Intermediaries are not entitled to demand provider "inducements" post depolarisation worth up to £1m in order to ensure their products are considered for panels or recommended lists, the FSA has warned in a "Dear CEO" letter.
Details of the letter were released late yesterday, following FSA chief executive John Tiner’s presence in front of the Treasury Select Committee earlier this week, when he and chairman Callum McCarthy were questioned on various matters of mis-selling.
Copies of the letter have been sent to most industry associations along with chief executives of all fund managers, banks, building societies and networks as well as all groups supervised by the FSA’s Major Retail Groups Division.
“Our work with intermediaries and providers in the retail market suggests that a few firms, in preparing for the implementation of the de-polarisation reforms, may be offering or seeking inducement payments to secure intermediary distribution,” the letter states.
”This would be incompatible with our consumer protection standards.”
Specifically, intermediaries are warned that any attempts to obtain such incentives would be in breach of Conduct of Business rules, outlined in Chapter 2 of that document.
”Outright cash gifs, not paid for particular transactions, would not be reflected in point of sale commission disclosure to the client and so inconsistent with our rules which require that commission disclosure to be as accurate and complete as possible.”
Strangely, although the FSA says it only has “anecdotal” evidence of inducements being paid, it still states it has been told that there are instances of such payments being worth up to £1m “as a condition for the provider’s products being placed on, or even considered for, the intermediary’s panel or recommended list”.
An FSA spokesperson says any action by the regulator against individual firms on the issue of inducements will depend on a number of factors.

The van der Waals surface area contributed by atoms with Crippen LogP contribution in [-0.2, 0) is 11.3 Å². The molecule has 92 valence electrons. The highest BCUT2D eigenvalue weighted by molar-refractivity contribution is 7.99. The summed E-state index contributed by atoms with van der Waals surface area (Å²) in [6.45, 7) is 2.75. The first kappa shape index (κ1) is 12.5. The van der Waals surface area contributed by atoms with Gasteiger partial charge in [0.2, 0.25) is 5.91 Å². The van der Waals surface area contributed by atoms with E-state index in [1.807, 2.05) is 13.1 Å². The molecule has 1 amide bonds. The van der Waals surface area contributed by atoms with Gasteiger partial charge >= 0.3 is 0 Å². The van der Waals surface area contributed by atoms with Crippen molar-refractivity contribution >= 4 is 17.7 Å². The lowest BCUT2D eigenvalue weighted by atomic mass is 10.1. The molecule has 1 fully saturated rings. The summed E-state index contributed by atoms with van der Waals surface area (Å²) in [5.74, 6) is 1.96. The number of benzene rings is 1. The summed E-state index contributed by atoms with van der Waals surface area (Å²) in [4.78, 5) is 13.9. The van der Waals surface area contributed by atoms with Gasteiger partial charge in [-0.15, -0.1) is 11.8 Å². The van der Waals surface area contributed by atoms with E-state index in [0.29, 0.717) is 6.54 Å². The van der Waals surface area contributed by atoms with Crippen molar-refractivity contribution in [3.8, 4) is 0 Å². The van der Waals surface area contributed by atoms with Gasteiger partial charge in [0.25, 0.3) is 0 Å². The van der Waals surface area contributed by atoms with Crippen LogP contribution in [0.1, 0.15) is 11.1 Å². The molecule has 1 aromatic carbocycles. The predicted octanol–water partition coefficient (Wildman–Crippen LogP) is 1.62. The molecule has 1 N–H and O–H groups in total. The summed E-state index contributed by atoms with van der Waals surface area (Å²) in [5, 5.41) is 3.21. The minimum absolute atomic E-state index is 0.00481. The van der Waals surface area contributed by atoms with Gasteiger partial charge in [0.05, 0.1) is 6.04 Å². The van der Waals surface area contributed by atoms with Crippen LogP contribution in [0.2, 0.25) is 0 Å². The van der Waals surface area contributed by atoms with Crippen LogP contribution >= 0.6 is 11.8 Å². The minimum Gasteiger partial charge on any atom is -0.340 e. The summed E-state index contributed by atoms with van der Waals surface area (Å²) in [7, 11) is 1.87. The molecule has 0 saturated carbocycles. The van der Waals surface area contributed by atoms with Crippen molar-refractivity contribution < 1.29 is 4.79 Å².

For example, where firms "own up to it, we could then consider the merits of the case."
"That is very different from a firm that tries to hide it and gets found out."
Subsequent regulatory action, including disciplinary action, would depend on the size and type of inducement and how a firm decides to act subsequent to discovery.
There are no specific plans to follow up the letter, other than engage in general "supervision" as carried out anyway by the FSA on an ongoing basis.
AIFA has responded to the letter by stating it agrees with what John Tiner stated to the TSC regarding “clean, open and transparent” dealings that are “not to the detriment of clients”.
Any defence against FSA action on the matter would be on shaky ground, AIFA adds, because “IFAs should be aware of COB rules”.
However, AIFA also says it did warn such matters could happen as a result of the de-polarisation process.
In an additional point, the FSA has also made reference to a possible loophole in inducements opened up in CP04/3 relating to financing of IT goods and services.
The FSA now says "such assistance will be permissible only where it can be shown that it will result in equivalent costs savings for the product provider or for consumers."IFAonline
F&C IT's 150th anniversary
First meeting for Powell
Red tape and tech driving consolidation
2019 Survey opens in June